Wednesday, September 22, 2010

My friends are a good influence on me

With all the holiday games coming out this season I don't think I know of any friends that can afford them all. And nobody likes buying a game because of the hype only to find it's a dud once they start playing it. That's why some of my friends have been talking about one of them buying a game, playing it, and then letting everyone else know 1) whether it's worth the full price as new, 2) wait until it's cheaper, 3) rent it, or 4) stay as far away from it as you can get. This process only works as long as you trust your friends and have the same taste in game. Or, if not, know what your tastes are and how those differ from your friends. And that got me thinking about the games I've picked up from the influence of my friends.

There are a lot of games that I picked up because of my brother dain bramage. But those games, and the "why"'s of how I got them I'll save for a later post. This will be about my friends online so all of these games will be "newer" compared to what dain influenced me with.

The first game my friends influenced me to get was Gears of War. I can't tell you how many times I was playing Star Wars Battlefront on my original Xbox when Cleelost and eventually El Sand Dog would send me invites to play that game. It was one I considered getting but it would require me to buy an Xbox 360 and I wanted to wait as long as I could before I did that. I eventually caved and bought the game and system and the rest, they say, is history.

I watched dain play Chromehounds many times with CyberWrat and Zenra Nukenin and while I enjoyed watching I never thought I would play it because it was so far out of my comfort zone. One day, for some reason, dain had me sit in for him while he did something else. I didn't know what I was doing but Cyber, Zenra and everyone else in the squad didn't mind. They were nice, courteous, and very understanding of a noobie that not only didn't know how to play the game but wasn't all that interested in playing it either. That soon changed.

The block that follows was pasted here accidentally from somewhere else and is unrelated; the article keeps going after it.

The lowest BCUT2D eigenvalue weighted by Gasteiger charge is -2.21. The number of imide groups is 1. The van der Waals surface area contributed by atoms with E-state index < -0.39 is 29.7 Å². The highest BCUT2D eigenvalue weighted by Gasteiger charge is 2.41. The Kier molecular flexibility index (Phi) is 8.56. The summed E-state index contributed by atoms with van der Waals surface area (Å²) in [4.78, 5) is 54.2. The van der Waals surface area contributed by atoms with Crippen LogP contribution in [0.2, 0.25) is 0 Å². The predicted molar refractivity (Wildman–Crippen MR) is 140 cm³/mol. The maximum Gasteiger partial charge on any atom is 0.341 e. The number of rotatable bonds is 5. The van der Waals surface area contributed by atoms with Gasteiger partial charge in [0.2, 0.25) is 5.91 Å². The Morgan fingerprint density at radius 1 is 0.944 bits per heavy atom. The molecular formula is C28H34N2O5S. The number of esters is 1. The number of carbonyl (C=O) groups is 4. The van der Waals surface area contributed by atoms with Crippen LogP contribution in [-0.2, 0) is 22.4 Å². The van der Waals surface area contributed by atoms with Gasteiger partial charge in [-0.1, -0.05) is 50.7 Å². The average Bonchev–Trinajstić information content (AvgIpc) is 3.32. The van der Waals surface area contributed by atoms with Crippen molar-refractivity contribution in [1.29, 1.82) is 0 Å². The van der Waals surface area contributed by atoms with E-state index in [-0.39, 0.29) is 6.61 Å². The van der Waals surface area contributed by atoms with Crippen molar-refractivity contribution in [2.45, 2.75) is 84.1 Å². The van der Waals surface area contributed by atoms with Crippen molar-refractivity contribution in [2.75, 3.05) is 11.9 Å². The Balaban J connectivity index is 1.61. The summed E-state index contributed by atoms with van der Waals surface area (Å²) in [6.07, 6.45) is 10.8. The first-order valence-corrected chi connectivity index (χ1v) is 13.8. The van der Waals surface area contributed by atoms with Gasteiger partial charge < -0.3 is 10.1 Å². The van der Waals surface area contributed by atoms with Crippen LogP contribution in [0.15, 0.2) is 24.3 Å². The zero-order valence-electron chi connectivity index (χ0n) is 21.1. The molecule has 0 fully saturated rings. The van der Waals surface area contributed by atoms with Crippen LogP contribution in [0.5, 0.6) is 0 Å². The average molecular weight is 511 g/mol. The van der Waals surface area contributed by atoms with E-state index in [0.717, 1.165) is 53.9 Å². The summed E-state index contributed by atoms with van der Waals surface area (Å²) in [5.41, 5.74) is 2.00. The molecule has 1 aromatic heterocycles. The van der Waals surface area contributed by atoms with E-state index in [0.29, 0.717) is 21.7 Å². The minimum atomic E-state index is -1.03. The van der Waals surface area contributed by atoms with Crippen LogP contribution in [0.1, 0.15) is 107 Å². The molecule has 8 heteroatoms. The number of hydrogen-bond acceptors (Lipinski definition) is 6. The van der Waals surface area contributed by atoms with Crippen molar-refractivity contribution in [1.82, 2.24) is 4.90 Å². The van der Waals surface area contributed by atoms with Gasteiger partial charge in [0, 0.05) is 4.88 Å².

I found a cheap copy of the game and joined the squad myself. I had a steep learning curve but they never minded when I couldn't help or contribute to the team. They constantly offered advice and parts and helped me build a hound that would fit my style of game play. Because of that I learned to like the game (I wouldn't go so far as to say I love it) and I made some great friends and strengthened the bonds with existing ones.

When it comes to racing games I prefer cart racing to realistic racing. If I want to see/do that I could just go out on the freeway. Cyber recommended Burnout Revenge as a realistic type game with some cart racing type elements to it. I saw him play the game many times and when I found a cheap copy I bought it. Instead of just trying to race, the game offers the chance and reward of hitting people or doing spectacular jumps and crashes. Not very realistic, but also not very cart racing style either. I liked the game and I still enjoy playing it today. Unfortunately I lost all my saves and rankings when my stuff got stolen so now I'm starting from scratch again.